It was founded by the American businessman Howard Hughes in 1953. It is one of the largest private funding organizations for biological and medical research in the United States. HHMI spends about $1 million per HHMI Investigator per year, which amounts to annual investment in biomedical research of about $825 million.
The institute has an endowment of $16.9 billion, making it the second-wealthiest philanthropic organization in the United States and the second best endowed medical research foundation in the world. HHMI is the former owner of the Hughes Aircraft Company – an American aerospace firm which was divested to various firms over time.
Howard Hughes Medical Institute (HHMI) research articles from Innovation Toronto
- IsoView Microscope helps scientists see the big picture – October 28, 2015
- Molecule-making machine simplifies complex chemistry – March 13, 2015
- Promising compound rapidly eliminates malaria parasite – December 7, 2014
- Giant leap against diabetes – October 13, 2014
- A paper diagnostic for cancer
- Research linking autism symptoms to gut microbes called ‘groundbreaking’
- Researchers build muscle in diseased mice; create human muscle cells in a dish
- Researchers regrow hair, cartilage, bone, soft tissues
- A Major Cause of Age-Related Memory Loss Identified
- Researchers advance the art of drug testing
- Unprecedented genome editing control in flies promises insight into human development, disease
- A New Wrinkle in Parkinson’s Disease Research
- New Compound Excels at Killing Persistent and Drug-Resistant Tuberculosis
- Genetic Engineering Alters Mosquitoes’ Sense of Smell
- Study Finds Vitamin C Can Kill Drug-Resistant TB
- Early warning system provides four-month forecast of malaria epidemics in northwest India
- UAB researchers cure type 1 diabetes in dogs
- Understanding the brain by controlling behavior
- Surviving Drought
- UW Scientists and Colleagues Achieve Breakthrough in Understanding Sense of Touch
- Breakthrough in designing cheaper, more efficient catalysts for fuel cells
- Potential Vaccine Readies Immune System to Kill Tuberculosis in Mice
- New Urine Test Shows Prostate Cancer Risk
- New microscope captures 3D movies of living cells
The smallest aerial drones mimic insects in many ways, but none can match the efficiency and maneuverability of the dragonfly. Now, engineers at Draper are creating a new kind of hybrid drone by combining miniaturized navigation, synthetic biology and neurotechnology to guide dragonfly insects. The system looks like a backpack for a dragonfly.
DragonflEye, an internal research and development project at Draper, is already showing promise as a way to guide the flightpath of dragonflies. Potential applications of the technologies underpinning DragonflEye include guided pollination, payload delivery, reconnaissance and even precision medicine and diagnostics.
“DragonflEye is a totally new kind of micro-aerial vehicle that’s smaller, lighter and stealthier than anything else that’s manmade,” said Jesse J. Wheeler, biomedical engineer at Draper and principal investigator on the program. “This system pushes the boundaries of energy harvesting, motion sensing, algorithms, miniaturization and optogenetics, all in a system small enough for an insect to wear.”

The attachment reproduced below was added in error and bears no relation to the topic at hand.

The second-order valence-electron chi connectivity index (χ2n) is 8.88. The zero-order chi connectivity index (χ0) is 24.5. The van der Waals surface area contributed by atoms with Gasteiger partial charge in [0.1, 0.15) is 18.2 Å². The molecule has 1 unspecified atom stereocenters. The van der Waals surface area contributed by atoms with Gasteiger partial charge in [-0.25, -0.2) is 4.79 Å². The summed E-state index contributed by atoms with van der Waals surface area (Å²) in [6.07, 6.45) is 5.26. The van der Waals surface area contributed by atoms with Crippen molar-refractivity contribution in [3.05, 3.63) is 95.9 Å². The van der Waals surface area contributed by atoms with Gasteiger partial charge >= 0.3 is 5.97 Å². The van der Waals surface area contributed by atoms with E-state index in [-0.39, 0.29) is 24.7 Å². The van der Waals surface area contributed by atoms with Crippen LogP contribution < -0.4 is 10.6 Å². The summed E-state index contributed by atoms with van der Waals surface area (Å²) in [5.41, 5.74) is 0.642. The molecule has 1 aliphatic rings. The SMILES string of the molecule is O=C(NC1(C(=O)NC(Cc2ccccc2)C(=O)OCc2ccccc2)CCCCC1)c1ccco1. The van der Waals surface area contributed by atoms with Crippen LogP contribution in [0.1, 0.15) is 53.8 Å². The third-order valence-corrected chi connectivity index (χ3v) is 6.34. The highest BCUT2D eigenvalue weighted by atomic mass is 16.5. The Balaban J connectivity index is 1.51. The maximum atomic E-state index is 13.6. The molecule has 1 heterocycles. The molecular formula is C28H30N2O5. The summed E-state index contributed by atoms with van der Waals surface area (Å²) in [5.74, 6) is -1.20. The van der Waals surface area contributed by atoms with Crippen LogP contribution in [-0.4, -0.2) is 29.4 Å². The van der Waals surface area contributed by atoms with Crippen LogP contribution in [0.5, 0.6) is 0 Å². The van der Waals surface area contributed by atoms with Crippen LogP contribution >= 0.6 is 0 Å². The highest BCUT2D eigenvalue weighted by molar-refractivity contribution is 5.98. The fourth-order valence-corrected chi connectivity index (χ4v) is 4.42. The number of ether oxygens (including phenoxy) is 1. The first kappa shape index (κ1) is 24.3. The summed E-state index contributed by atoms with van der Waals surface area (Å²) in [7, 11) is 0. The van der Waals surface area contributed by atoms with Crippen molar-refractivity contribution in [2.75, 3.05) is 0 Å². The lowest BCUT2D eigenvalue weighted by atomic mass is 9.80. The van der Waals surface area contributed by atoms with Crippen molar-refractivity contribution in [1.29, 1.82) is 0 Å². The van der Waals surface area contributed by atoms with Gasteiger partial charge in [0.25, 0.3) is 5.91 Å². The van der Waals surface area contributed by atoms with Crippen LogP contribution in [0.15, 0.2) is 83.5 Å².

DragonflEye has been a team effort between Draper and Howard Hughes Medical Institute (HHMI) at Janelia Research Campus to create new optogenetic tools that send guidance commands from the backpack to special “steering” neurons inside the dragonfly nerve cord.
Research at HHMI—led by Anthony Leonardo, Janelia Research Campus group leader—has led to a deeper understanding of “steering” neurons in the nervous system of the dragonfly that control flight. HHMI is applying techniques in synthetic biology to make these “steering” neurons sensitive to light by inserting genes similar to those naturally found in the eye.
Draper is developing tiny optical structures, called optrodes, that can activate the special “steering” neurons with pulses of light piped into the nerve cord from the dragonfly’s backpack. Traditional optical fibers are too stiff to be wrapped around the tiny dragonfly nerve cord, so Draper developed innovative flexible optrodes that can bend light around sub-millimeter turns. These optrodes will enable precise and targeted neural activation without disrupting the thousands of nearby neurons.
“Someday these same tools could advance medical treatments in humans, resulting in more effective therapies with fewer side effects,” said Wheeler. “Our flexible optrode technology provides a new solution to enable miniaturized diagnostics, safely access smaller neural targets and deliver higher precision therapies.”
Draper’s work on the DragonflEye program builds on its legacy in autonomous systems, microsystems, biomedical solutions and materials engineering and microfabrication. This deep expertise extended previous Janelia Research Campus work in energy harvesting and miniaturization to create the insect-scale autonomous navigation and neuromodulation system.
DragonflEye provides opportunities to put technology on some of nature’s most agile insects. For instance, honeybees, whose population has collapsed by half in the last 25 years, could be equipped with Draper’s technology to assist with pollination. One of nature’s greatest pollinators, honeybees contribute more than $15 billion to the value of U.S. agriculture every year. Draper’s tiny guidance system could help stem the loss of pollinators by monitoring their flight patterns, migration and overall health.